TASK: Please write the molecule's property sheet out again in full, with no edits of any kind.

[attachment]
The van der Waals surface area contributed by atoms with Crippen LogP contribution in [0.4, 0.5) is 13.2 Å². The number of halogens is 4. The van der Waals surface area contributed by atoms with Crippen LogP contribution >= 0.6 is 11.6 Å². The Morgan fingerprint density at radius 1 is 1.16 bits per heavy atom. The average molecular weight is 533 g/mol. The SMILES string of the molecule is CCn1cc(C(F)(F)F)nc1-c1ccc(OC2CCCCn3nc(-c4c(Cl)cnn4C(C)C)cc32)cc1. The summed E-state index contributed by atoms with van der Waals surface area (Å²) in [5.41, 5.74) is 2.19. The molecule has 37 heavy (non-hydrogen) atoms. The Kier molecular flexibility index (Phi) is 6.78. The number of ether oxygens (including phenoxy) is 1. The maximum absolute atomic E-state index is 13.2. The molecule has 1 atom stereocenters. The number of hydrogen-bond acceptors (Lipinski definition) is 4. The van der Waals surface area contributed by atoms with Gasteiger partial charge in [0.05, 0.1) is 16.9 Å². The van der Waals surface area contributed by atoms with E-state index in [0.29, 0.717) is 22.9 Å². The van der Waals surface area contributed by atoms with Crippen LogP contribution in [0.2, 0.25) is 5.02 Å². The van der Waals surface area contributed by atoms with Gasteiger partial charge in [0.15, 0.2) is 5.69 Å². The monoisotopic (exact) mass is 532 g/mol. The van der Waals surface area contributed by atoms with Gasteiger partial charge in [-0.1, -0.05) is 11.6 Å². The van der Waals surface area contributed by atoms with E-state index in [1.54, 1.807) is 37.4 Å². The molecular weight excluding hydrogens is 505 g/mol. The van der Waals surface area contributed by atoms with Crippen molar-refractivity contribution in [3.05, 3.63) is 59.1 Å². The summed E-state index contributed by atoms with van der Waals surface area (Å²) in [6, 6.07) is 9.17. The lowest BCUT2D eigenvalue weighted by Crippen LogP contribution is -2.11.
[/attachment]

The van der Waals surface area contributed by atoms with Crippen LogP contribution in [0.4, 0.5) is 13.2 Å². The number of halogens is 4. The van der Waals surface area contributed by atoms with Crippen LogP contribution >= 0.6 is 11.6 Å². The Morgan fingerprint density at radius 1 is 1.16 bits per heavy atom. The average molecular weight is 533 g/mol. The SMILES string of the molecule is CCn1cc(C(F)(F)F)nc1-c1ccc(OC2CCCCn3nc(-c4c(Cl)cnn4C(C)C)cc32)cc1. The summed E-state index contributed by atoms with van der Waals surface area (Å²) in [5.41, 5.74) is 2.19. The molecule has 37 heavy (non-hydrogen) atoms. The Kier molecular flexibility index (Phi) is 6.78. The number of ether oxygens (including phenoxy) is 1. The maximum absolute atomic E-state index is 13.2. The molecule has 1 atom stereocenters. The number of hydrogen-bond acceptors (Lipinski definition) is 4. The van der Waals surface area contributed by atoms with Gasteiger partial charge in [0.05, 0.1) is 16.9 Å². The van der Waals surface area contributed by atoms with E-state index in [0.29, 0.717) is 22.9 Å². The van der Waals surface area contributed by atoms with Crippen LogP contribution in [0.2, 0.25) is 5.02 Å². The van der Waals surface area contributed by atoms with Gasteiger partial charge in [0.15, 0.2) is 5.69 Å². The monoisotopic (exact) mass is 532 g/mol. The van der Waals surface area contributed by atoms with Gasteiger partial charge in [-0.1, -0.05) is 11.6 Å². The van der Waals surface area contributed by atoms with E-state index in [1.54, 1.807) is 37.4 Å². The molecular weight excluding hydrogens is 505 g/mol. The van der Waals surface area contributed by atoms with Crippen molar-refractivity contribution in [3.05, 3.63) is 59.1 Å². The summed E-state index contributed by atoms with van der Waals surface area (Å²) in [6, 6.07) is 9.17. The lowest BCUT2D eigenvalue weighted by Crippen LogP contribution is -2.11.